How does Google Ads work?
Google Ads function a little differently than other ads. Although advertising such as banners or TV spots require a flat rate, Google Ads only charge when the commercial effectively attracts someone. This scheme is called Pay Per Click (PPC), which you pay depending on how many people click on the ad, and it is excellent for small brands who like to make the most of their promotional budgets.
Advertisers use keywords to purchase Google Advertisements or the terms that someone enters in a search. If you sell leaf earrings, anyone who searches for “leaf earrings” or “leaf earrings” can get a Google Ad in the top search results. If those keywords are too competitive, you could target related searches such as “feather earrings” or “metal earrings.
The problem with Google Advertising is that there is a lot of competition for high-traffic keywords. Your placement is dependent on what your AdRank is named by Google, who gets the top-paying search results from whoever has the highest AdRank.
How are you improving your AdRank, then? It is primarily based on a bidding scheme, with advertisers setting the highest bid they are prepared to pay on the ad. You’ve also got three ideas on how to bid:
- Cost per Click (CPC)-how much each click on your ad will pay you.
- Cost per mile (CPM)-how much you’re going to pay for every 1,000 impressions or times people see your ad.
- Cost per Engagement (CPE)-how much would you pay for your ad-based predetermined operation, i.e., completing a transaction?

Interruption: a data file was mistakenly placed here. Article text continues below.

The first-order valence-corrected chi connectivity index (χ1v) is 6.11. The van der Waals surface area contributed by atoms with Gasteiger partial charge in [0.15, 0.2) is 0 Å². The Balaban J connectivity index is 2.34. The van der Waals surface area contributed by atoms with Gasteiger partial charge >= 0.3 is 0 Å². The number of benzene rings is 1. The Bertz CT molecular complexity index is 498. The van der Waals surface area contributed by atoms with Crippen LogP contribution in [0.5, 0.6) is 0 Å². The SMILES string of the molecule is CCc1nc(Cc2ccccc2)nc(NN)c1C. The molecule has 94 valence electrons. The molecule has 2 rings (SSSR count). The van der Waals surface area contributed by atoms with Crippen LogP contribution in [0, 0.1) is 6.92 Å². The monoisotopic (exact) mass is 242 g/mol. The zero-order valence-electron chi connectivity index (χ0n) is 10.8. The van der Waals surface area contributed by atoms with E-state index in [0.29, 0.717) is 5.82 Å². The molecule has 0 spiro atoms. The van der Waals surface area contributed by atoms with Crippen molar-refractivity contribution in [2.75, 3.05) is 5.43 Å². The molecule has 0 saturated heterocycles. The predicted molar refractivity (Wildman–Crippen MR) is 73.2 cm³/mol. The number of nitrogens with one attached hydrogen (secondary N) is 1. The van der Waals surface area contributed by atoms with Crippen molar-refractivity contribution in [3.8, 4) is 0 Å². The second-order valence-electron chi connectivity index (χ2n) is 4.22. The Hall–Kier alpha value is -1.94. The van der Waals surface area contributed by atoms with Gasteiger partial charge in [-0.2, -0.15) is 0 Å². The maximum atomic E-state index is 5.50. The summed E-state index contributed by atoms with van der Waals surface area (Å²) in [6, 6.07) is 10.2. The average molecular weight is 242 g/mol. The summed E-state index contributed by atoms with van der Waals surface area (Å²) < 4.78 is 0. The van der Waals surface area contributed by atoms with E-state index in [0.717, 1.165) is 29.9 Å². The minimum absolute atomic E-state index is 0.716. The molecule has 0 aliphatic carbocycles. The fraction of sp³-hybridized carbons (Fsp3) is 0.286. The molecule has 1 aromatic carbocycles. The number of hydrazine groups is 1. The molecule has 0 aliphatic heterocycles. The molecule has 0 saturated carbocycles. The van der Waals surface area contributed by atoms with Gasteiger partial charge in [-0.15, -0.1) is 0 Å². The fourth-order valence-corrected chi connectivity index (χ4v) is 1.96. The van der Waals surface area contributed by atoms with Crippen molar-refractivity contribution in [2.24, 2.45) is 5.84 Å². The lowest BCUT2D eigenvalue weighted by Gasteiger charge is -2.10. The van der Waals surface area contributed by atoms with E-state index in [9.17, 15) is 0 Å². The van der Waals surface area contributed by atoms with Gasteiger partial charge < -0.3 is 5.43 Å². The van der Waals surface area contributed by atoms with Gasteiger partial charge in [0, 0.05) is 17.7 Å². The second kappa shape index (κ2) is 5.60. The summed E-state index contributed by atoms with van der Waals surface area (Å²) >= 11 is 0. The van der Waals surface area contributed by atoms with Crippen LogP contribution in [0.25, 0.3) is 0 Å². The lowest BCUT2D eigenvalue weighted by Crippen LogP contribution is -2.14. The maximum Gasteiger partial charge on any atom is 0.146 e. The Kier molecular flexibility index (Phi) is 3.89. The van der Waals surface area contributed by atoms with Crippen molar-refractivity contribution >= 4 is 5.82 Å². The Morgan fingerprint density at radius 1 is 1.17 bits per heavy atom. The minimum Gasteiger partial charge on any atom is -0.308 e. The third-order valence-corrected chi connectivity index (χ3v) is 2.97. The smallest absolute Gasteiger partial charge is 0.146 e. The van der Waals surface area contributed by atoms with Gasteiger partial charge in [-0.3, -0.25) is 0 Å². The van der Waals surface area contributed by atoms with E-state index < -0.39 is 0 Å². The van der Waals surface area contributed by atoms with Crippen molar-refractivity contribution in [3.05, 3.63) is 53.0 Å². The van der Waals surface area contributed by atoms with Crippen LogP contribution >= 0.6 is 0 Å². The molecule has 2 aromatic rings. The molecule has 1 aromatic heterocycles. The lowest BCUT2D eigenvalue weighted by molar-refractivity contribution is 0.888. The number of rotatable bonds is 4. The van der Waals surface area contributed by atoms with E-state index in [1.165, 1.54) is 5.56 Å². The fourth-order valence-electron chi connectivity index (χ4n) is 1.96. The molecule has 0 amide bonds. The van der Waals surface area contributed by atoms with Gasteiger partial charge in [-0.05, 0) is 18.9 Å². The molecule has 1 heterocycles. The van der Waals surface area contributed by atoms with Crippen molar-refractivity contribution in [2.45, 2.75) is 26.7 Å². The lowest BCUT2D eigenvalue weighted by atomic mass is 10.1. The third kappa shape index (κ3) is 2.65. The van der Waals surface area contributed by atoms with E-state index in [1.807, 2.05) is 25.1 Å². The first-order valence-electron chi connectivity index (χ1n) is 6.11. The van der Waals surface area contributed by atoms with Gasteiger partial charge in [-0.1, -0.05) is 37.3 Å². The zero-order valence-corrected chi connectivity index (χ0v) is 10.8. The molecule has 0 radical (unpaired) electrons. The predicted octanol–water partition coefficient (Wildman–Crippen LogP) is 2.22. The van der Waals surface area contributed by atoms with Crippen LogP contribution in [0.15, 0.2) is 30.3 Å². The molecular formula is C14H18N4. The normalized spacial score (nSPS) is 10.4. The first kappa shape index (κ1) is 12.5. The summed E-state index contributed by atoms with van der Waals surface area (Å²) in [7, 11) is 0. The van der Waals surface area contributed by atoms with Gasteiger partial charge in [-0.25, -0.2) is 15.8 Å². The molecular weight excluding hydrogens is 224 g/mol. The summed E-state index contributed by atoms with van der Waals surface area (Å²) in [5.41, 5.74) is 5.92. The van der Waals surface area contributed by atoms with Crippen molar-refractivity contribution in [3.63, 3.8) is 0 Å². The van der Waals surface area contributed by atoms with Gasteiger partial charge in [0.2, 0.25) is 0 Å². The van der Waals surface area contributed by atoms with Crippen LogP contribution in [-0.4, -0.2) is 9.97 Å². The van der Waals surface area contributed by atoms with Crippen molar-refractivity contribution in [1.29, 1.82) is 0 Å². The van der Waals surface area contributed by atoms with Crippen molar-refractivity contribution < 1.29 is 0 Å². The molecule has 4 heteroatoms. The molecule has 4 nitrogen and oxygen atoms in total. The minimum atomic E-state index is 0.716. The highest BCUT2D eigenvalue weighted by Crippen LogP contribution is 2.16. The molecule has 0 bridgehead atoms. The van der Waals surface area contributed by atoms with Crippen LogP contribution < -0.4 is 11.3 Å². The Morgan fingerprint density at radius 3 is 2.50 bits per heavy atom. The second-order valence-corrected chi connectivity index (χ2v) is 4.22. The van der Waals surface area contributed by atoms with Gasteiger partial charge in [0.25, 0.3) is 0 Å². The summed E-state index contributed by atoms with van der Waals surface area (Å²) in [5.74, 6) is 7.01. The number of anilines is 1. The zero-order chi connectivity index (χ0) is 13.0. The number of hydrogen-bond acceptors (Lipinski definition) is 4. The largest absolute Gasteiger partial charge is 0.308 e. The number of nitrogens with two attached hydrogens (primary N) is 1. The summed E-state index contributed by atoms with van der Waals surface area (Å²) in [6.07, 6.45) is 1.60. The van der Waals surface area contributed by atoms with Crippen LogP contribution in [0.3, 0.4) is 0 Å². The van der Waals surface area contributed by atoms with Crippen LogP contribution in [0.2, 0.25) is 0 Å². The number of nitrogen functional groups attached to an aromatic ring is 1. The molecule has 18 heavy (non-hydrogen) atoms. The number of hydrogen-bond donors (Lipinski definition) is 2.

It’s not as easy, however, as the top spot goes to the top bidder. AdRank also takes into account the importance of your ad, what Google calls your Quality Ratings. The click-through rate of your ad and the link with the keywords make up its Rating Ratings, as do other external characteristics, such as the landing page’s quality and the previous success of your products in search engine results.
Multiplied by your Quality Score, your AdRank is your maximum bid. So, even though you can’t compete financially, you can also outrank your competitors with stellar corporate practices.
There are other types of Google Ads; however than those that appear on search results pages. Google Ads can appear on the entire collection of Google pages, known as the Google Display Network (GDN), like YouTube, and not only function on the Google search engine. There are four kinds of Google Ads in total:
- Search Ads-ads on top of the search results pages for Google
- Display Ads-image-based advertisements that appear on GDN pages
- Shopping Ads-ads designed for ecommerce, with product photos and prices, displayed within the GDN
- Video Ads-YouTube ads (between 6 and 15 seconds)
For a Smart Campaign, you will also have a fifth alternative. This is more automatic advertisement strategies, particularly for people with Google Ads who don’t want to spend a lot of time. For you, creative campaigns do most of the job, so you have to bring in the least effort to spend your resources elsewhere.